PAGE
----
Full Tunnel

How DNS and traffic routing works when using SonicWall's Cloud Secure Edge (CSE) Service Tunnel as a full tunnel

  • Updated on May 20, 2024
  • 5 minutes to read
  • Contributors

Full Tunnel Overview

CSE’s Service Tunnel is a modern cloud-first VPN built on WireGuard. CSE provides several domain-based configuration options (in addition to typical IP/CIDR and Port/Protocol configurations) to simplify tunnel management. You can configure private DNS resolution, domain-based routing and specify network policies in terms of Fully Qualified Domain Names (FQDNs).

Service Tunnels can be configured in “full tunnel” mode. In this scenario, the admin specifies that all traffic leaving a device should be tunnelled.

Full tunnels are suitable for the following use cases:

  • Drop-in replacement for an existing “remote access” full tunnel VPN
  • Security compliance mandates that all network traffic from a device needs to flow through on-premise security appliances (this also requires a Private Edge deployment model)

DNS Configuration

When configuring a full tunnel, we recommend explicitly setting the DNS server to be used when on the tunnel. You can use your own internal DNS server or a public DNS provider such as Google (8.8.8.8) or Cloudflare (1.1.1.1).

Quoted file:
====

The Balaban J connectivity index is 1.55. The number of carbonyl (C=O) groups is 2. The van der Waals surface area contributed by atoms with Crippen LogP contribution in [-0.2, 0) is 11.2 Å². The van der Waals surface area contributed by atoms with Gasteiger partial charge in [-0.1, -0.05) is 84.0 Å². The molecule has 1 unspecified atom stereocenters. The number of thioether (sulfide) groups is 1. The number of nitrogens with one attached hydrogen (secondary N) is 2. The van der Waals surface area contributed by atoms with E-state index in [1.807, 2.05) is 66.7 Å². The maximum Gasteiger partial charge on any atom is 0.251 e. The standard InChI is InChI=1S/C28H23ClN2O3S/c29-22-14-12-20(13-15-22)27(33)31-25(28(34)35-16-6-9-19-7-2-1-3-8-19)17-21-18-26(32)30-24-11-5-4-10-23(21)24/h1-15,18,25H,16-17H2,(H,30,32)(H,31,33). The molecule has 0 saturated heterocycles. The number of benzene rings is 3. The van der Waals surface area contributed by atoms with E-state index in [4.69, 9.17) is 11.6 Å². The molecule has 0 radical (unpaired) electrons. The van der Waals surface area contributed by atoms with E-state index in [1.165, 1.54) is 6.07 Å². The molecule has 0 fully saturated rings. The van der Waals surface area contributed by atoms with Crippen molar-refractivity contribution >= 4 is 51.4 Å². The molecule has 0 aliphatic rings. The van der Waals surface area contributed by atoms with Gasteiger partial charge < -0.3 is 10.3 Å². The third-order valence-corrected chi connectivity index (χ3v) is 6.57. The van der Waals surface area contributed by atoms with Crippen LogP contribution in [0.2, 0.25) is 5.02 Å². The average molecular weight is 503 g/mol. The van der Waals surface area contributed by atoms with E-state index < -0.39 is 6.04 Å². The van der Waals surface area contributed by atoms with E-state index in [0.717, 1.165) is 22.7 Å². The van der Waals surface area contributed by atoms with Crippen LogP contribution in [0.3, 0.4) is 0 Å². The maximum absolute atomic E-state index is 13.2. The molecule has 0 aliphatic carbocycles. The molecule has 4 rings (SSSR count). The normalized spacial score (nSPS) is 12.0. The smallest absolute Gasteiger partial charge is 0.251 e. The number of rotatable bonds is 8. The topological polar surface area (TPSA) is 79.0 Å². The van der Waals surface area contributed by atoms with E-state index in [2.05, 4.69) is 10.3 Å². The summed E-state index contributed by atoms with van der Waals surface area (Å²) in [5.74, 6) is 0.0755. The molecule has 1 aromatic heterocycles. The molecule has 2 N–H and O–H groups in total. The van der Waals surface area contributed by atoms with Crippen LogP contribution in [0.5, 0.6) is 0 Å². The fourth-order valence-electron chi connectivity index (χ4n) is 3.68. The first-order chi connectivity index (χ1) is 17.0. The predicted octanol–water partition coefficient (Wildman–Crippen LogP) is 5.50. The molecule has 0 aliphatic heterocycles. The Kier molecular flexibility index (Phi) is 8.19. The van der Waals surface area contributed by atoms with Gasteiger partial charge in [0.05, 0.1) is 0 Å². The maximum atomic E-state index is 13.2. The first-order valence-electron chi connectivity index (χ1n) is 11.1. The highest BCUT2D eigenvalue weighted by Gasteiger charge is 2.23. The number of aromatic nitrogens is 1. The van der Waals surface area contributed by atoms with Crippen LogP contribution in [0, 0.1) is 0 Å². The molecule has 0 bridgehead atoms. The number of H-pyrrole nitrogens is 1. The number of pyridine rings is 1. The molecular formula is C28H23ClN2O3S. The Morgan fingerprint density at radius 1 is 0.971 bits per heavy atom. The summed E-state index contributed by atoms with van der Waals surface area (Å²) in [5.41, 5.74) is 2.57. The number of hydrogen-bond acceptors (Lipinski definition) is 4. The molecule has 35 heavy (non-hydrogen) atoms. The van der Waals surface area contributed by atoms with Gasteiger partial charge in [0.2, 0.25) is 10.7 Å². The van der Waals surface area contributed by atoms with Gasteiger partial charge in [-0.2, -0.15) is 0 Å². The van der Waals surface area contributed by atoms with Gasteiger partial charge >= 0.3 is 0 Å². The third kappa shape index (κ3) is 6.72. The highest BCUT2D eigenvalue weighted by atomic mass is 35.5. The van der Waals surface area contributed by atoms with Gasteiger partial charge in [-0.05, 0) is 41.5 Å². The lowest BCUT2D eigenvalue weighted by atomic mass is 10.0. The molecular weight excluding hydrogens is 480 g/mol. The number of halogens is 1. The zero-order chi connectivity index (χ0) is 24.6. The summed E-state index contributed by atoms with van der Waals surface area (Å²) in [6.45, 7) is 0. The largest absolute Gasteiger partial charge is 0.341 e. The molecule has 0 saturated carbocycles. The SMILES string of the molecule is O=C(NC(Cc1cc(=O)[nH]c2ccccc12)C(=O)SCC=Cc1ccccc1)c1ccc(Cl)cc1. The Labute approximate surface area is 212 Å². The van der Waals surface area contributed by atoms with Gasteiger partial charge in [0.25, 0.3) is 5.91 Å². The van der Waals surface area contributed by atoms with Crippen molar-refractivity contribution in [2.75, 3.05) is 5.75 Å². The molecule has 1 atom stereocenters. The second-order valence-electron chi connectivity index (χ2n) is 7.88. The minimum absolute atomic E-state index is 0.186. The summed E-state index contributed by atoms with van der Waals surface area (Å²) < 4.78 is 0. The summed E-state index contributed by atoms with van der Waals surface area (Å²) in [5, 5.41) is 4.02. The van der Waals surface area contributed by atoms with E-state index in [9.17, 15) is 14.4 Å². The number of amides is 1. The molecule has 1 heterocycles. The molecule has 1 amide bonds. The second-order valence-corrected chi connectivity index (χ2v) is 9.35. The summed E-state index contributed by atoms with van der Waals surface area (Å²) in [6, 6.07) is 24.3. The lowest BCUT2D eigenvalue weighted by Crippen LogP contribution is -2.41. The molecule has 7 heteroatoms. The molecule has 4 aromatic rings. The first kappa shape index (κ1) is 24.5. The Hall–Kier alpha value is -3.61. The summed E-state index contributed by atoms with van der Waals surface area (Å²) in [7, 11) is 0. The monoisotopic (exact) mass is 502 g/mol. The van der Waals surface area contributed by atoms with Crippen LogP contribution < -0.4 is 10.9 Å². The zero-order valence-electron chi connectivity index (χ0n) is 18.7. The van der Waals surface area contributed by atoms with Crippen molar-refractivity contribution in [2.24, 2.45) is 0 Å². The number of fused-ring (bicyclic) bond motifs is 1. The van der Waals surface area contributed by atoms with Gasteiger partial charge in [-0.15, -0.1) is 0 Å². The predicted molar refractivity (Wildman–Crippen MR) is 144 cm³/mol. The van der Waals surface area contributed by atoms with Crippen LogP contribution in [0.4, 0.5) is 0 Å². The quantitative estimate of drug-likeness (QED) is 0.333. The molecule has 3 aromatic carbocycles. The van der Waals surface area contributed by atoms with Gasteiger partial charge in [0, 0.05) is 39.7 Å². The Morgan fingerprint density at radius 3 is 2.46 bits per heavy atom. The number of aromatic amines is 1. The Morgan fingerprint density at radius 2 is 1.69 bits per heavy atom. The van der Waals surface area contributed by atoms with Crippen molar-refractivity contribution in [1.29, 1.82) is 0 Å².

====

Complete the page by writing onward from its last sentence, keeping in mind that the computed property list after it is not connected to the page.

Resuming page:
Example Setup

An example of a full tunnel configuration is depicted in the image below. We set the public CIDRs for the tunnel to be 0.0.0.0/1 and 128.0.0.0/1. DNS requests are sent to Google Public DNS at 8.8.8.8 and 8.8.4.4. In this example, we also exclude traffic destined for Zoom by excluding the domain zoom.us from the tunnel.

An example of a full tunnel configuration is depicted in the image below. We set the public CIDRs for the tunnel to be 0.0.0.0/1 and 128.0.0.0/1. DNS requests are sent to Google Public DNS at 8.8.8.8 and 8.8.4.4. In this example, we also exclude traffic destined for Zoom by excluding the domain zoom.us from the tunnel.

Note: Do not use 0.0.0.0/0 in the public CIDRs specification. A default route for 0.0.0.0/0 will already exists on the device and clobbering it can result in unpredictable behavior. Instead of replacing the default route, just override it with two more specific rules - 0.0.0.0/1 and 128.0.0.0/1 - that add up in sum to the default, but match before the default.


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